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Sustaining Forests

Managing Species of Conservation Concern: Kirtland’s Warbler under Changing Environmental and Management Conditions

Research Issue

[photo:] Young male Kirtland’s warbler.  Photo by Kyle Sommers, US Forest Service Hiawatha National Forest intern.The Kirtland’s Warbler (Setophaga kirtlandii) is an endangered migratory songbird that breeds primarily in Michigan and winters in the Bahamian Archipelago. The species is an extreme habitat specialist on the breeding grounds, showing a strong preference for large, dense patches of young jack pine (Pinus banksiana) and well-drained sandy soils. Due to intensive collaborative management, the species has recovered from ca. 200 breeding males in 1971 to ca. 2,000 breeding males today. With the potential for delisting, continued conservation and management requires more information on how changing environmental conditions in both the breeding and wintering groundscould impact the long-term viability of the species.

Our Research

We developed a full annual cycle model to investigate impacts of potential management and environmental changes on the long-term population viability of Kirtland’s Warbler.  Scenarios included changes in production of breeding habitat and Brown-headed Cowbird (Molothrus ater) control, and impacts of climate change on breeding and wintering grounds habitat quality and quantity.  Our results indicated that moderate reductions in breeding habitat suitability did not threaten the persistence of the species, but reduced Brown-headed Cowbird control had substantial negative impacts on abundance. Continuing research efforts are investigating the impacts of changing environments on winter habitat availability due to sea-level rise, and on growth of jack pine within breeding habitat; both aspects may impact future distribution and population levels of Kirtland’s Warblers.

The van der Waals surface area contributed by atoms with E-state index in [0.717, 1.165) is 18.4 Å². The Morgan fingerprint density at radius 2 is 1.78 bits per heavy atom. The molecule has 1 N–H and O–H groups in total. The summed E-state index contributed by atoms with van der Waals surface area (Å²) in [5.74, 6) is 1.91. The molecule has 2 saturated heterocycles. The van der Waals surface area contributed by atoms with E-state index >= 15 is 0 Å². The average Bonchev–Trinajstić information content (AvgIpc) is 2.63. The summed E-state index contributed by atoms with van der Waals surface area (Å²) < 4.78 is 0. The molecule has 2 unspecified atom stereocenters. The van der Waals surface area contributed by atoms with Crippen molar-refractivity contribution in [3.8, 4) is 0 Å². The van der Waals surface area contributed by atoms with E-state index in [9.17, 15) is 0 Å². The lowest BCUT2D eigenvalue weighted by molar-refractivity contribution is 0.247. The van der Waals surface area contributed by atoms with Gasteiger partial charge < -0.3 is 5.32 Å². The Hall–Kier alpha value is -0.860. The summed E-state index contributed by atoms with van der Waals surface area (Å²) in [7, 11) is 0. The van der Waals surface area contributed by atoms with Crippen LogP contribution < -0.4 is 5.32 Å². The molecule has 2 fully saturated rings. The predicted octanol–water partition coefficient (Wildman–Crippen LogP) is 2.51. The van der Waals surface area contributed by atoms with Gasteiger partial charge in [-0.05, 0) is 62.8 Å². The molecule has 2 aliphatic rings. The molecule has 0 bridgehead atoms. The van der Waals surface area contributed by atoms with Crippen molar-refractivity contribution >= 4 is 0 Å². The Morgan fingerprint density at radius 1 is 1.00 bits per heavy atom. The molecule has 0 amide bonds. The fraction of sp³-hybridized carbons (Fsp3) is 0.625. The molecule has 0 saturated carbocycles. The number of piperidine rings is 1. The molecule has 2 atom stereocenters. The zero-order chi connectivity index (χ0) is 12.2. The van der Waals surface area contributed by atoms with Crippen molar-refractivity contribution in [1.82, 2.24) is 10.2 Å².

Expected Outcomes

Our research assists managers and policymakers with conservation and restoration decisions by incorporating range-wide habitat considerations, especially for long distant migrants such as the Kirtland’s Warbler.  This information is necessary to ensure population stability during rapidly changing conditions.

Research Results

Brown, Donald J.; Ribic, Christine A.; Donner, Deahn M.; Nelson, Mark D.; Bocetti, Carol I.; Deloria-Sheffield, Christie M.; Thompson, Des. 2016. Using a full annual cycle model to evaluate long-term population viability of the conservation-reliant Kirtland's warbler after successful recovery. Journal of Applied Ecology. http://dx.doi.org/10.1111/1365-2664.12776 [11 p.].

 

Research Participants

Principal Investigators

  • Deahn M. Donner, US Forest Service, Northern Research Station - Landscape Ecologist

Research Partners

  • Donald J. Brown, School of Natural Resources, West Virginia University, Morgantown, West Virginia
  • Christine. A. Ribic, US Geological Survey, Wisconsin Cooperative Wildlife Research Unit, Department of Forest and Wildlife Ecology, University of Wisconsin, Madison, WI
  • Carol I. Bocetti, Biological and Environmental Science Department, California University of Pennsylvania, California, Pennsylvania
  • Christie M. Deloria-Sheffeld, U.S. Fish and Wildlife Service, Marquette, Michigan

Last Modified: November 22, 2016